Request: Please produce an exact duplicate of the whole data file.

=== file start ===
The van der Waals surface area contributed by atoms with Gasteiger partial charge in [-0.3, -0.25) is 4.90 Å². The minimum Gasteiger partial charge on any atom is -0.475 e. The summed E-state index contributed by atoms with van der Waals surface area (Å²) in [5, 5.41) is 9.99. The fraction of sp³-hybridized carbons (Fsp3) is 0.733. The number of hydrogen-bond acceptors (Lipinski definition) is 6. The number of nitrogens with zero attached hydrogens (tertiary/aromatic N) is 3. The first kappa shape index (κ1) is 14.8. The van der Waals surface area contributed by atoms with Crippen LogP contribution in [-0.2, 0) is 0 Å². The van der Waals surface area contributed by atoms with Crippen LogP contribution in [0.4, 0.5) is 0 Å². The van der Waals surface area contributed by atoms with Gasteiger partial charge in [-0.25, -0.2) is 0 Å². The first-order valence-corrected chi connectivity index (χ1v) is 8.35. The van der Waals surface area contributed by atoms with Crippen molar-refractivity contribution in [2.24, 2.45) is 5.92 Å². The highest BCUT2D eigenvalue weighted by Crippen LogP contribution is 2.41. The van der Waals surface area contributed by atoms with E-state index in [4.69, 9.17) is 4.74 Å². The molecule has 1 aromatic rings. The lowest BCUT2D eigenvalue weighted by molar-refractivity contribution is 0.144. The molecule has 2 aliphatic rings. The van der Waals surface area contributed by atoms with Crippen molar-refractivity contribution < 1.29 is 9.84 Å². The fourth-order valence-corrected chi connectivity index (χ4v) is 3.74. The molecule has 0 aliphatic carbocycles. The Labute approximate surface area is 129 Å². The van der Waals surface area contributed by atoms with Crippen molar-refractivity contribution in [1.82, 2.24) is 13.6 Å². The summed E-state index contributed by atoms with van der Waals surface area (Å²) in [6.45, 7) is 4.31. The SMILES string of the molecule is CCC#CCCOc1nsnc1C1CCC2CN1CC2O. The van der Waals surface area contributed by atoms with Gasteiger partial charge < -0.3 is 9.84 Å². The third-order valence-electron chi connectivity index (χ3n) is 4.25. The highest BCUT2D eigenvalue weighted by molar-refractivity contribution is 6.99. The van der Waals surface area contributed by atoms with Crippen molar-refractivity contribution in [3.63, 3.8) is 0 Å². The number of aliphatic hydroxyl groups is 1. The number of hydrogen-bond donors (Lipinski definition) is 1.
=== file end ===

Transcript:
The van der Waals surface area contributed by atoms with Gasteiger partial charge in [-0.3, -0.25) is 4.90 Å². The minimum Gasteiger partial charge on any atom is -0.475 e. The summed E-state index contributed by atoms with van der Waals surface area (Å²) in [5, 5.41) is 9.99. The fraction of sp³-hybridized carbons (Fsp3) is 0.733. The number of hydrogen-bond acceptors (Lipinski definition) is 6. The number of nitrogens with zero attached hydrogens (tertiary/aromatic N) is 3. The first kappa shape index (κ1) is 14.8. The van der Waals surface area contributed by atoms with Crippen LogP contribution in [-0.2, 0) is 0 Å². The van der Waals surface area contributed by atoms with Crippen LogP contribution in [0.4, 0.5) is 0 Å². The van der Waals surface area contributed by atoms with Gasteiger partial charge in [-0.25, -0.2) is 0 Å². The first-order valence-corrected chi connectivity index (χ1v) is 8.35. The van der Waals surface area contributed by atoms with Crippen molar-refractivity contribution in [2.24, 2.45) is 5.92 Å². The highest BCUT2D eigenvalue weighted by Crippen LogP contribution is 2.41. The van der Waals surface area contributed by atoms with E-state index in [4.69, 9.17) is 4.74 Å². The molecule has 1 aromatic rings. The lowest BCUT2D eigenvalue weighted by molar-refractivity contribution is 0.144. The molecule has 2 aliphatic rings. The van der Waals surface area contributed by atoms with Crippen molar-refractivity contribution < 1.29 is 9.84 Å². The fourth-order valence-corrected chi connectivity index (χ4v) is 3.74. The molecule has 0 aliphatic carbocycles. The Labute approximate surface area is 129 Å². The van der Waals surface area contributed by atoms with Crippen molar-refractivity contribution in [1.82, 2.24) is 13.6 Å². The summed E-state index contributed by atoms with van der Waals surface area (Å²) in [6.45, 7) is 4.31. The SMILES string of the molecule is CCC#CCCOc1nsnc1C1CCC2CN1CC2O. The van der Waals surface area contributed by atoms with Gasteiger partial charge < -0.3 is 9.84 Å². The third-order valence-electron chi connectivity index (χ3n) is 4.25. The highest BCUT2D eigenvalue weighted by molar-refractivity contribution is 6.99. The van der Waals surface area contributed by atoms with Crippen molar-refractivity contribution in [3.63, 3.8) is 0 Å². The number of aliphatic hydroxyl groups is 1. The number of hydrogen-bond donors (Lipinski definition) is 1.